changingminds.org

How we change what others think, feel, believe and do

| Menu | Quick | Books | Share | Search | Settings |

State vs. Trait

 

Disciplines HypnotismArticles > State vs. Trait

State | Trait | See also

 

There is a debate about whether hypnosis is a state or a trait. Here's some notes about these different views.

State

The basic principle of the 'state' school of thinking is that hypnosis is a state into which people can be guided or 'put'.

An underlying position is that we are always in some state or another, whether it is happiness, confusion of whatever. Hypnosis is just another position, and just like happiness and other states, we can be guided into it by other people.

The state hypnotist thus uses methods such as progressive relaxation to guide the person into a deeper and deeper state of hypnosis. They basically believe that anyone can be equally hypnotised and it the only limiting factor is the skill of the hypnotist.

Trait

Trait theorists argue that not everyone can be hypnotised, and that some easily fall into a trance whilst others seem unable (or unwilling) to succumb.

The trait hypnotists will therefore start with a test of hypnotisability and may reject people who do not score sufficiently highly on this test. This is a typical action of a stage hypnotist who does not want to spend hours on the induction.

A typical test is to get the subject to clasp their hands together, then suggest that they cannot unclasp them. Good subjects with high trait will find it difficult to pull them apart.

So what?

In practice, it seems that both schools have truth. Some people indeed are more easily hypnotised, yet others may also fall into a trance state with sufficient additional work by the hypnotist.

See also

 

Site Menu

| Home | Top | Quick Links | Settings |

Main sections: | Disciplines | Techniques | Principles | Explanations | Theories |

Other sections: | Blog! | Quotes | Guest articles | Analysis | Books | Help |

More pages: | Contact | Caveat | About | Students | Webmasters | Awards | Guestbook | Feedback | Sitemap | Changes |

Settings: | Computer layout | Mobile layout | Small font | Medium font | Large font | Translate |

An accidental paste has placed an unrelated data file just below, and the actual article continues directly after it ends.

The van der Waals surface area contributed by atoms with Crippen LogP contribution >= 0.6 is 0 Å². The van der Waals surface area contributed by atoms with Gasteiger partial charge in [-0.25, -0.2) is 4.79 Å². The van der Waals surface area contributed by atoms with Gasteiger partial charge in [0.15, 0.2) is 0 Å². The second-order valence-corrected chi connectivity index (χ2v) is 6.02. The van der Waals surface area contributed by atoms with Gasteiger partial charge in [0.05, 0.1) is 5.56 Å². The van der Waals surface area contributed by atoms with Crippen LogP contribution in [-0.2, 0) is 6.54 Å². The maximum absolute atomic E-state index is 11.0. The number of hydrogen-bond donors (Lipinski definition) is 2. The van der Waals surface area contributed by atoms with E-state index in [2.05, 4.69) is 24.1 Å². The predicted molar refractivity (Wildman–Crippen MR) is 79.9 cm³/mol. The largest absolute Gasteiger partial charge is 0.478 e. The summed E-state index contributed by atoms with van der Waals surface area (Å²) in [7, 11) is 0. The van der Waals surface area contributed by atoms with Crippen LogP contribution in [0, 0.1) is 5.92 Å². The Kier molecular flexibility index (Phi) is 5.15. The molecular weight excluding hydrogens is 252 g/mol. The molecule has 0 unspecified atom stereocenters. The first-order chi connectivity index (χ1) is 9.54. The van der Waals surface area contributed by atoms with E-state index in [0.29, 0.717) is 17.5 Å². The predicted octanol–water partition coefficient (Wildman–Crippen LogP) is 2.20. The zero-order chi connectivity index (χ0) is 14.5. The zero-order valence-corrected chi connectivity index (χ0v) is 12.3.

You can buy books here

More Kindle books:

And the big
paperback book


Look inside

 

Please help and share:

 

Quick links

Disciplines

* Argument
* Brand management
* Change Management
* Coaching
* Communication
* Counseling
* Game Design
* Human Resources
* Job-finding
* Leadership
* Marketing
* Politics
* Propaganda
* Rhetoric
* Negotiation
* Psychoanalysis
* Sales
* Sociology
* Storytelling
* Teaching
* Warfare
* Workplace design

Techniques

* Assertiveness
* Body language
* Change techniques
* Closing techniques
* Conversation
* Confidence tricks
* Conversion
* Creative techniques
* General techniques
* Happiness
* Hypnotism
* Interrogation
* Language
* Listening
* Negotiation tactics
* Objection handling
* Propaganda
* Problem-solving
* Public speaking
* Questioning
* Using repetition
* Resisting persuasion
* Self-development
* Sequential requests
* Storytelling
* Stress Management
* Tipping
* Using humor
* Willpower

Principles

* Principles

Explanations

* Behaviors
* Beliefs
* Brain stuff
* Conditioning
* Coping Mechanisms
* Critical Theory
* Culture
* Decisions
* Emotions
* Evolution
* Gender
* Games
* Groups
* Habit
* Identity
* Learning
* Meaning
* Memory
* Motivation
* Models
* Needs
* Personality
* Power
* Preferences
* Research
* Relationships
* SIFT Model
* Social Research
* Stress
* Trust
* Values

Theories

* Alphabetic list
* Theory types

And

About
Guest Articles
Blog!
Books
Changes
Contact
Guestbook
Quotes
Students
Webmasters

 

| Home | Top | Menu | Quick Links |

© Changing Works 2002-2016
Massive Content — Maximum Speed